Conclusions: Bisphosphonates were associated with a 12% excess risk of chronic kidney disease progression in participants with stage 3B+ chronic kidney disease. No other safety concerns were identified. Bisphosphonate therapy increased bone mineral density, but the research team failed to demonstrate antifracture effectiveness.

Future work: Randomised controlled trial data are needed to demonstrate antifracture efficacy in patients with stage 3B+ chronic kidney disease. More safety analyses are needed to characterise the renal toxicity of bisphosphonates in stage 3A chronic kidney disease, possibly using observational data.

Study registration: This study is registered as EUPAS10029.

Funding: This project was funded by the National Institute for Health Research (NIHR) Health Technology Assessment programme and will be published in full in Health Technology Assessment; Vol. 25, No. 17. See the NIHR Journals Library website for further project information. The project was also supported by the National Institute for Health Research Biomedical Research Centre, Oxford.


Plain language summary

Rationale and aims: Bisphosphonates are used to prevent fractures in people with fragile bones. People with chronic kidney disease have a high risk of fracturing, but the safety and effectiveness of bisphosphonates in severe chronic kidney disease is unclear. The aim of this study was to assess the benefits (e.g. bone strength improvement and fracture prevention) and the risks of unwanted effects associated with bisphosphonates for people with moderate to severe chronic kidney disease.

Methods: Anonymised primary and secondary care electronic medical records data from the UK NHS were used, as well as a Danish equivalent that included bone density scans. Anyone in these databases with a measure of reduced kidney function that suggested moderate to severe chronic kidney disease was eligible, which was > 220,000 people from the UK. Over 20,000 of them used bisphosphonates. Bisphosphonate users were matched to non-users with similar age, sex and other characteristics.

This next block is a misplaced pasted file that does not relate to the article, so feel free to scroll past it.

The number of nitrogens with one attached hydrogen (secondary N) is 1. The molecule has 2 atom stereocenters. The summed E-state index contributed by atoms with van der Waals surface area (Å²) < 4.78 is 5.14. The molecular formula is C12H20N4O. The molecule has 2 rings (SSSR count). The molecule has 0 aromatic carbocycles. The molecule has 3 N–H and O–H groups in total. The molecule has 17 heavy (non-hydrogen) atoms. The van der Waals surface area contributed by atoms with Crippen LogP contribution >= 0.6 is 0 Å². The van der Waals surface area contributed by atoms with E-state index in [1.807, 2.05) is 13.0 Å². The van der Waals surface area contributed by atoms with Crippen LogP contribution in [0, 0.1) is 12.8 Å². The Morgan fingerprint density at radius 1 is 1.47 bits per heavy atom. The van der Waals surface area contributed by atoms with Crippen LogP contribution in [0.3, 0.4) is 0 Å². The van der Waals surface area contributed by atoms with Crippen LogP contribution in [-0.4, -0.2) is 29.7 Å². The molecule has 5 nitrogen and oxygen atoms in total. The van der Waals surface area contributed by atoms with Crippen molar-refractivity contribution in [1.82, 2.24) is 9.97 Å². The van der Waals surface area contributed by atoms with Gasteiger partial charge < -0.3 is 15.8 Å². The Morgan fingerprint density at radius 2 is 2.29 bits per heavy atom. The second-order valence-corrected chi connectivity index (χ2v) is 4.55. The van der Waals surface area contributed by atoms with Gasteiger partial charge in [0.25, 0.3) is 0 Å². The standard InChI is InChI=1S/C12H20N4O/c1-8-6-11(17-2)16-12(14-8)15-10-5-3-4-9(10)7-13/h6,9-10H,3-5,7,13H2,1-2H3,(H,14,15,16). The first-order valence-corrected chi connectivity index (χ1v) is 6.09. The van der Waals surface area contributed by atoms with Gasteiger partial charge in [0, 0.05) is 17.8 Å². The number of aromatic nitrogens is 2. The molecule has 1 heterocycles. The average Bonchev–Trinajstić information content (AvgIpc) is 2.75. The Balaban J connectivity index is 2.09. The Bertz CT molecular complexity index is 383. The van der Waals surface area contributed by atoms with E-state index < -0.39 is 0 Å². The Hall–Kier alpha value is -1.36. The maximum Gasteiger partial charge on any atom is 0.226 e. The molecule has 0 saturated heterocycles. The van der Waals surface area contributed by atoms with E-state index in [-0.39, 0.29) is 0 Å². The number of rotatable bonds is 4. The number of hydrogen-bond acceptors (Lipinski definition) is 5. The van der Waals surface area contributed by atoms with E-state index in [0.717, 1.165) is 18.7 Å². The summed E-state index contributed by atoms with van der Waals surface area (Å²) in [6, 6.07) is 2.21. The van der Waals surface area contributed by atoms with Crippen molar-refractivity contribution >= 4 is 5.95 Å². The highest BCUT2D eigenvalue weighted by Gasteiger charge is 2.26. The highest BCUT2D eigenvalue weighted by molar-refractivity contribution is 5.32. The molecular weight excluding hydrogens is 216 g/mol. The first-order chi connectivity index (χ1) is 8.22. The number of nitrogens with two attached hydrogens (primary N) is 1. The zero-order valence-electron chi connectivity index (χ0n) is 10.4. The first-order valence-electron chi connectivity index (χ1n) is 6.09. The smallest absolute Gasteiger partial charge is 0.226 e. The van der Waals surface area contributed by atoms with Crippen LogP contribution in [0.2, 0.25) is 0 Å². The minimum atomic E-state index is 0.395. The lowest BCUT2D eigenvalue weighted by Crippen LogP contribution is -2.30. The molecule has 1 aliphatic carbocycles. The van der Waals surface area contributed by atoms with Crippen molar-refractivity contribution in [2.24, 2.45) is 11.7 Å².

Results: Bisphosphonate users had a 12% higher risk of their chronic kidney disease getting worse than non-users. Their risks of other side effects, such as acute kidney injuries and gastrointestinal problems, did not change. Bisphosphonate users had a 25% higher risk of fractures than non-users in the UK database, probably because the matching methods did not create similar-enough groups of users and non-users. However, it was found that bisphosphonate improved bone density in the Danish database. Bone density is a proxy for bone strength, so better bone density should mean fewer fractures.

Conclusions: These results suggest that bisphosphonate therapy may make moderate to severe chronic kidney disease worse. More studies are needed on how bisphosphonates affect milder chronic kidney disease. Bisphosphonates were associated with better bone strength, but it could not be demonstrated that they reduced fracture risk. More data are required, probably from a placebo-controlled trial, to determine whether or not bisphosphonates prevent fractures in people with moderate to severe chronic kidney disease and whether or not this is worth the risk of their chronic kidney disease worsening.

Publication types

  • Research Support, Non-U.S. Gov't

MeSH terms

  • Cohort Studies
  • Diphosphonates / adverse effects
  • Fractures, Bone* / epidemiology
  • Humans
  • Propensity Score
  • Renal Insufficiency, Chronic* / complications
  • Renal Insufficiency, Chronic* / epidemiology


  • Diphosphonates